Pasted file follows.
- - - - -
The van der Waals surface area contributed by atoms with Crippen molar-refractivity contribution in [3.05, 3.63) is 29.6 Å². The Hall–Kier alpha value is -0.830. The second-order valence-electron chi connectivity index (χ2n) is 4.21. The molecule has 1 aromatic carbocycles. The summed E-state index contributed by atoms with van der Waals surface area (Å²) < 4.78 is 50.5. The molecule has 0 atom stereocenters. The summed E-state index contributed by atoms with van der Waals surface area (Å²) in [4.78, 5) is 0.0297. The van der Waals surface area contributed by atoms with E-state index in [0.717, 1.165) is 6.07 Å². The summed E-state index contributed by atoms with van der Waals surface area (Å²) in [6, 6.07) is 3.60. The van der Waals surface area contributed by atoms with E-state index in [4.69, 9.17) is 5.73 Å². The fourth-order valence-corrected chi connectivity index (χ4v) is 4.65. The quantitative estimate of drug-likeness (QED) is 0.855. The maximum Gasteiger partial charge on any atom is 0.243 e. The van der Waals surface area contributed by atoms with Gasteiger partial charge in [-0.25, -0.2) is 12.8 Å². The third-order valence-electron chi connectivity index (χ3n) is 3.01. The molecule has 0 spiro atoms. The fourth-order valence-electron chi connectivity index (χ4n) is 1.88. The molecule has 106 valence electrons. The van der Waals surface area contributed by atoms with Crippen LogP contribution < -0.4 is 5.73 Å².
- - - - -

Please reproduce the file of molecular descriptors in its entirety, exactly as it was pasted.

The van der Waals surface area contributed by atoms with Crippen molar-refractivity contribution in [3.05, 3.63) is 29.6 Å². The Hall–Kier alpha value is -0.830. The second-order valence-electron chi connectivity index (χ2n) is 4.21. The molecule has 1 aromatic carbocycles. The summed E-state index contributed by atoms with van der Waals surface area (Å²) < 4.78 is 50.5. The molecule has 0 atom stereocenters. The summed E-state index contributed by atoms with van der Waals surface area (Å²) in [4.78, 5) is 0.0297. The van der Waals surface area contributed by atoms with E-state index in [0.717, 1.165) is 6.07 Å². The summed E-state index contributed by atoms with van der Waals surface area (Å²) in [6, 6.07) is 3.60. The van der Waals surface area contributed by atoms with E-state index in [4.69, 9.17) is 5.73 Å². The fourth-order valence-corrected chi connectivity index (χ4v) is 4.65. The quantitative estimate of drug-likeness (QED) is 0.855. The maximum Gasteiger partial charge on any atom is 0.243 e. The van der Waals surface area contributed by atoms with Gasteiger partial charge in [-0.25, -0.2) is 12.8 Å². The third-order valence-electron chi connectivity index (χ3n) is 3.01. The molecule has 0 spiro atoms. The fourth-order valence-electron chi connectivity index (χ4n) is 1.88. The molecule has 106 valence electrons. The van der Waals surface area contributed by atoms with Crippen LogP contribution < -0.4 is 5.73 Å².